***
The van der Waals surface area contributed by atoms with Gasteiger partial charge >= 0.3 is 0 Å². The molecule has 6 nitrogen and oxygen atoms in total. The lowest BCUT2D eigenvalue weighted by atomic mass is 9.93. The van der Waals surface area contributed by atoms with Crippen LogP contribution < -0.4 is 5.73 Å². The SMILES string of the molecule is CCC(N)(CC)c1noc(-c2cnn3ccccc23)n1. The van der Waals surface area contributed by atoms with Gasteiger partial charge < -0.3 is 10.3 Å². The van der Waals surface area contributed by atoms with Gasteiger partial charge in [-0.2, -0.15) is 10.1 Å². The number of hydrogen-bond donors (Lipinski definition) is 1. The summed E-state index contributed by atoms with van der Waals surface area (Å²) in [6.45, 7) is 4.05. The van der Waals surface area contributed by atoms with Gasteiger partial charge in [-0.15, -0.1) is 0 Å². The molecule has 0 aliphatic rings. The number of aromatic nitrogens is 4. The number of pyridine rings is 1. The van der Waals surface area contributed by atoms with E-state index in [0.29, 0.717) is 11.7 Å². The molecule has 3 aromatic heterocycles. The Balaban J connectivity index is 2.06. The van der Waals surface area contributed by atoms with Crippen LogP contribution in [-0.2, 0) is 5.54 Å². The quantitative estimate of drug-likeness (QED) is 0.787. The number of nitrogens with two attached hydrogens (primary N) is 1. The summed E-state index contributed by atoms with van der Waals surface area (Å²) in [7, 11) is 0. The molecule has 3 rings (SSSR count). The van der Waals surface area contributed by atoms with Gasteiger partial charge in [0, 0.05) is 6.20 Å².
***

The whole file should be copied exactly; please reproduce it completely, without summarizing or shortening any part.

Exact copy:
The van der Waals surface area contributed by atoms with Gasteiger partial charge >= 0.3 is 0 Å². The molecule has 6 nitrogen and oxygen atoms in total. The lowest BCUT2D eigenvalue weighted by atomic mass is 9.93. The van der Waals surface area contributed by atoms with Crippen LogP contribution < -0.4 is 5.73 Å². The SMILES string of the molecule is CCC(N)(CC)c1noc(-c2cnn3ccccc23)n1. The van der Waals surface area contributed by atoms with Gasteiger partial charge < -0.3 is 10.3 Å². The van der Waals surface area contributed by atoms with Gasteiger partial charge in [-0.2, -0.15) is 10.1 Å². The number of hydrogen-bond donors (Lipinski definition) is 1. The summed E-state index contributed by atoms with van der Waals surface area (Å²) in [6.45, 7) is 4.05. The van der Waals surface area contributed by atoms with Gasteiger partial charge in [-0.15, -0.1) is 0 Å². The molecule has 0 aliphatic rings. The number of aromatic nitrogens is 4. The number of pyridine rings is 1. The van der Waals surface area contributed by atoms with E-state index in [0.29, 0.717) is 11.7 Å². The molecule has 3 aromatic heterocycles. The Balaban J connectivity index is 2.06. The van der Waals surface area contributed by atoms with Crippen LogP contribution in [-0.2, 0) is 5.54 Å². The quantitative estimate of drug-likeness (QED) is 0.787. The number of nitrogens with two attached hydrogens (primary N) is 1. The summed E-state index contributed by atoms with van der Waals surface area (Å²) in [7, 11) is 0. The molecule has 3 rings (SSSR count). The van der Waals surface area contributed by atoms with Gasteiger partial charge in [0, 0.05) is 6.20 Å².